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David M. Fratantoni and Deborah A. Glickson

Abstract

The earth's largest oceanic rings are formed by the retroflecting North Brazil Current (NBC) near 8°N in the western tropical Atlantic. The NBC flows northward across the equator and past the mouth of the Amazon River entraining river-influenced shelf water along its nearshore edge. Enhanced phytoplankton production associated with the nutrient-rich Amazon discharge results in near-surface chlorophyll gradients that delineate the trajectory of the retroflecting NBC. These large-scale gradients, visible from space using Sea-viewing Wide Field-of-view Sensor (SeaWiFS) ocean color imagery, enable visualization of NBC rings during the initial phases of their evolution and northwestward translation. Observations of 18 NBC rings identified between September 1997 and September 2000 are summarized. Six rings formed each year. Although nearly circular at formation the rings quickly deformed as they translated at speeds near 15 cm s−1 toward the Caribbean Sea. Typical core radii of rings near 55°W were 100 km and 150 km in the across- and alongshore dimensions, respectively. The contribution of each ring to intergyre mass transport (1.0 ± 0.4 Sv) was estimated using SeaWiFS derived surface areas and an estimate of vertical penetration (600 m) based on in situ tracer observations. Several rings were observed (using satellite-tracked surface drifters in combination with SeaWiFS imagery) to violently collide with the Lesser Antilles. At least one ring maintained an organized circulation while passing directly over the island of Barbados.

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Benjamin A. Hodges and David M. Fratantoni

Abstract

Autonomous underwater vehicle (AUV) surveys of temperature, salinity, and velocity in the upper 10 m of the ocean were carried out in low-wind conditions near the North Atlantic surface salinity maximum as part of the Salinity Processes in the Upper Ocean Regional Study (SPURS) project. Starting from a well-mixed state, the development, deepening, and decay of a warm salty diurnal surface layer was observed at <1-h resolution. The evaporation rate deduced from the freshwater anomaly of the layer corroborates measurements at a nearby flux mooring. Profiles within a few hundred meters of the stationary research vessel showed evidence of mixing, highlighting the effectiveness of AUVs for collecting uncontaminated time series of near-surface thermohaline structure. A two-dimensional horizontal subsurface survey within the diurnal warm layer revealed coherent warm and cool bands, which are interpreted as internal waves on the diurnal thermocline.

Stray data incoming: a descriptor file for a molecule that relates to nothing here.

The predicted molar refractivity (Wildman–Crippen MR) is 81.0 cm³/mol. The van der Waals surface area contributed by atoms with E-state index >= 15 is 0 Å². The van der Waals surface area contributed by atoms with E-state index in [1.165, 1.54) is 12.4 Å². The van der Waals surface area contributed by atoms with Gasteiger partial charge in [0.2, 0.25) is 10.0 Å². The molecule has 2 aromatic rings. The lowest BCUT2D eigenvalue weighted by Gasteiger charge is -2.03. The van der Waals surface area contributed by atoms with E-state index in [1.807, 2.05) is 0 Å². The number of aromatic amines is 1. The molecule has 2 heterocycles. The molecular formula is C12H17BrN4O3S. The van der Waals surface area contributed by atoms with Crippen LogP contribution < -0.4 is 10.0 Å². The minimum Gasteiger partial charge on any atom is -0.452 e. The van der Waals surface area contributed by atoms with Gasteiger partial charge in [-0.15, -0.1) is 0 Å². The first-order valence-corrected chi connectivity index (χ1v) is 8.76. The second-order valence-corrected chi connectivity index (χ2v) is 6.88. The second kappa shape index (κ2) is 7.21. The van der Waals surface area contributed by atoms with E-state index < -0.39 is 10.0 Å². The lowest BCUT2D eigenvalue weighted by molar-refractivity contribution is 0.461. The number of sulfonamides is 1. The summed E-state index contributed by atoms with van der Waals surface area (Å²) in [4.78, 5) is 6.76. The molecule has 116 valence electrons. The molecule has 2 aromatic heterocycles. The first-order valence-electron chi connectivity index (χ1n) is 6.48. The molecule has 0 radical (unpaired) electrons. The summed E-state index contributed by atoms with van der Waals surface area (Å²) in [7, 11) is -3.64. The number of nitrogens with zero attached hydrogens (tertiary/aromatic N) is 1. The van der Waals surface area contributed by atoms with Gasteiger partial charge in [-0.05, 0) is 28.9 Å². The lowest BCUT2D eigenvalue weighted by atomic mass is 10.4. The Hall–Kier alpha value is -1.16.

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David M. Fratantoni and William E. Johns

Abstract

A deep-towed instrument package has been developed to study the velocity and tracer signature of abyssal overflows in the northeastern Caribbean. Primary package components include a conductivity-temperature-depth (CTD) instrument and an acoustic Doppler current profiler (ADCP), allowing for simultaneous measurement of density, watermass tracers, and absolute velocity. A description of package construction and operation is supplemented by examples from a set of 17 deployments during two oceanographic cruises in January 1991 and March 1992. A new method for determining the three-dimensional position of the instrument package is described, based on the ability of the ADCP to acquire reference velocities corresponding to its motion over the seafloor. Factors affecting ADCP data quality are discussed, particularly those stemming from the low-scatterer environment at abyssal depths and the impact of large vertical accelerations due to surface wave-induced ship heave.

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David M. Fratantoni and Philip L. Richardson

Abstract

Two neutrally buoyant SOFAR floats vigorously looped and meandered at depths of 950–1150 m in the eastern tropical Atlantic Ocean. The float trajectories illustrate a poleward flow along the tropical eastern boundary and significant intermediate-depth mesoscale variability in the low-latitude eastern basin. One float, caught within an energetic cyclonic eddy near the eastern boundary, looped cyclonically 14 times while translating 600 km northward parallel to the African coastline. A second float, launched near the Mid-Atlantic Ridge, meandered eastward with a Lagrangian zonal wavelength of 400 km and meridional amplitude exceeding 200 km. Satellite infrared imagery indicates that horizontal shear associated with the system of near-surface zonal equatorial currents may contribute to the observed intermediate-depth variability.

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David M. Fratantoni and Philip L. Richardson

Abstract

Subsurface float and surface drifter observations illustrate the structure, evolution, and eventual demise of 10 North Brazil Current (NBC) rings as they approached and collided with the Lesser Antilles in the western tropical Atlantic Ocean. Upon encountering the shoaling topography east of the Lesser Antilles, most of the rings were deflected abruptly northward and several were observed to completely engulf the island of Barbados. The near-surface and subthermocline layers of two rings were observed to cleave or separate upon encountering shoaling bathymetry between Tobago and Barbados, with the resulting portions each retaining an independent and coherent ringlike vortical circulation. Surface drifters and shallow (250 m) subsurface floats that looped within NBC rings were more likely to enter the Caribbean through the passages of the Lesser Antilles than were deeper (500 or 900 m) floats, indicating that the regional bathymetry preferentially inhibits transport of intermediate-depth ring components. No evidence was found for the wholesale passage of rings through the island chain.